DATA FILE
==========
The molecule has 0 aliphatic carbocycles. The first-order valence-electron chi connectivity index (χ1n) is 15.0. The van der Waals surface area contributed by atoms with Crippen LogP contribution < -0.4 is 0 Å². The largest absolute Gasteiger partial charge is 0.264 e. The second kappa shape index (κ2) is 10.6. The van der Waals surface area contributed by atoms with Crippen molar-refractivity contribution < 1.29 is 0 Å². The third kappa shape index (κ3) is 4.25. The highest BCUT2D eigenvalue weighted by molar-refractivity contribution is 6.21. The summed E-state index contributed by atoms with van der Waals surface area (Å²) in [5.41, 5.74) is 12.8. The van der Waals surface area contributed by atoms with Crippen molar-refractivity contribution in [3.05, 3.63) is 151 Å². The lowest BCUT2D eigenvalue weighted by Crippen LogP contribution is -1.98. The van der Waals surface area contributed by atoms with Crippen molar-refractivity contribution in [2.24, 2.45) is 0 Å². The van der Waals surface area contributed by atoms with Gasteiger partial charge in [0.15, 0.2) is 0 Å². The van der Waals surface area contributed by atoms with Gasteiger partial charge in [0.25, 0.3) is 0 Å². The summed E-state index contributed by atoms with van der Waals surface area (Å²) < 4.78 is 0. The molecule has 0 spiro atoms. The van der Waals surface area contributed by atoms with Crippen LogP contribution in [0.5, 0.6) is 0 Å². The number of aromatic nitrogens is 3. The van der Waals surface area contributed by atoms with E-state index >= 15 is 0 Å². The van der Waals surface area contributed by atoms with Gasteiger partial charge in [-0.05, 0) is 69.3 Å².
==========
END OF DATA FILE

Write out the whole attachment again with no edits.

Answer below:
The molecule has 0 aliphatic carbocycles. The first-order valence-electron chi connectivity index (χ1n) is 15.0. The van der Waals surface area contributed by atoms with Crippen LogP contribution < -0.4 is 0 Å². The largest absolute Gasteiger partial charge is 0.264 e. The second kappa shape index (κ2) is 10.6. The van der Waals surface area contributed by atoms with Crippen molar-refractivity contribution < 1.29 is 0 Å². The third kappa shape index (κ3) is 4.25. The highest BCUT2D eigenvalue weighted by molar-refractivity contribution is 6.21. The summed E-state index contributed by atoms with van der Waals surface area (Å²) in [5.41, 5.74) is 12.8. The van der Waals surface area contributed by atoms with Crippen molar-refractivity contribution in [3.05, 3.63) is 151 Å². The lowest BCUT2D eigenvalue weighted by Crippen LogP contribution is -1.98. The van der Waals surface area contributed by atoms with Crippen molar-refractivity contribution in [2.24, 2.45) is 0 Å². The van der Waals surface area contributed by atoms with Gasteiger partial charge in [0.15, 0.2) is 0 Å². The van der Waals surface area contributed by atoms with Gasteiger partial charge in [0.25, 0.3) is 0 Å². The summed E-state index contributed by atoms with van der Waals surface area (Å²) < 4.78 is 0. The molecule has 0 spiro atoms. The van der Waals surface area contributed by atoms with Crippen LogP contribution in [0.5, 0.6) is 0 Å². The number of aromatic nitrogens is 3. The van der Waals surface area contributed by atoms with E-state index >= 15 is 0 Å². The van der Waals surface area contributed by atoms with Gasteiger partial charge in [-0.05, 0) is 69.3 Å².